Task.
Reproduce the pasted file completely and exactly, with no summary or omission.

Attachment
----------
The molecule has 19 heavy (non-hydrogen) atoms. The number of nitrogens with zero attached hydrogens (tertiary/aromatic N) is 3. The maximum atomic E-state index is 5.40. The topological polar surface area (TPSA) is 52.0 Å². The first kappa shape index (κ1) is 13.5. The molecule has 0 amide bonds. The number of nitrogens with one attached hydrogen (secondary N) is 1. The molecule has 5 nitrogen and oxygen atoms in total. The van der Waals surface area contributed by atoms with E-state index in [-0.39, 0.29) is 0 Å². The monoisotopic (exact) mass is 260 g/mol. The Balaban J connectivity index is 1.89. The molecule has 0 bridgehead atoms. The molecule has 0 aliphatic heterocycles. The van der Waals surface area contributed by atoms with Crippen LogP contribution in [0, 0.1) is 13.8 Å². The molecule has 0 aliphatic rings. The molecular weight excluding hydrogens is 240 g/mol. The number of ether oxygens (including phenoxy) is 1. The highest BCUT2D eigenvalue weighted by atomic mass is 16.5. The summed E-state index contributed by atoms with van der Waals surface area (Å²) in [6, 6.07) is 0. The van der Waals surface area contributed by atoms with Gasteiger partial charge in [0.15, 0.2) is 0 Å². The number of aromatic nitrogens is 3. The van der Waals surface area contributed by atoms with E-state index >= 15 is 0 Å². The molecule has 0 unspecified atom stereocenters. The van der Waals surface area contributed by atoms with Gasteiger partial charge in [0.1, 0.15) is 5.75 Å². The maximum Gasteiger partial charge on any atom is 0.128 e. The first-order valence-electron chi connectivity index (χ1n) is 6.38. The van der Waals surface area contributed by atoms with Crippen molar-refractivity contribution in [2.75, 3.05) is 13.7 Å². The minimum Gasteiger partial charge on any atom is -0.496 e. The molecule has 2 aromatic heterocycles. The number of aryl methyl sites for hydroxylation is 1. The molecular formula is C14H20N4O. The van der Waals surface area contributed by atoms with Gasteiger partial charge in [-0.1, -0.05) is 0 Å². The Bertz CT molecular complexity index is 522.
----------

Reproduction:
The molecule has 19 heavy (non-hydrogen) atoms. The number of nitrogens with zero attached hydrogens (tertiary/aromatic N) is 3. The maximum atomic E-state index is 5.40. The topological polar surface area (TPSA) is 52.0 Å². The first kappa shape index (κ1) is 13.5. The molecule has 0 amide bonds. The number of nitrogens with one attached hydrogen (secondary N) is 1. The molecule has 5 nitrogen and oxygen atoms in total. The van der Waals surface area contributed by atoms with E-state index in [-0.39, 0.29) is 0 Å². The monoisotopic (exact) mass is 260 g/mol. The Balaban J connectivity index is 1.89. The molecule has 0 bridgehead atoms. The molecule has 0 aliphatic heterocycles. The van der Waals surface area contributed by atoms with Crippen LogP contribution in [0, 0.1) is 13.8 Å². The molecule has 0 aliphatic rings. The molecular weight excluding hydrogens is 240 g/mol. The number of ether oxygens (including phenoxy) is 1. The highest BCUT2D eigenvalue weighted by atomic mass is 16.5. The summed E-state index contributed by atoms with van der Waals surface area (Å²) in [6, 6.07) is 0. The van der Waals surface area contributed by atoms with Gasteiger partial charge in [0.15, 0.2) is 0 Å². The number of aromatic nitrogens is 3. The van der Waals surface area contributed by atoms with E-state index >= 15 is 0 Å². The molecule has 0 unspecified atom stereocenters. The van der Waals surface area contributed by atoms with Gasteiger partial charge in [0.1, 0.15) is 5.75 Å². The maximum Gasteiger partial charge on any atom is 0.128 e. The first-order valence-electron chi connectivity index (χ1n) is 6.38. The van der Waals surface area contributed by atoms with Crippen molar-refractivity contribution in [2.75, 3.05) is 13.7 Å². The minimum Gasteiger partial charge on any atom is -0.496 e. The molecule has 2 aromatic heterocycles. The number of aryl methyl sites for hydroxylation is 1. The molecular formula is C14H20N4O. The van der Waals surface area contributed by atoms with Gasteiger partial charge in [-0.1, -0.05) is 0 Å². The Bertz CT molecular complexity index is 522.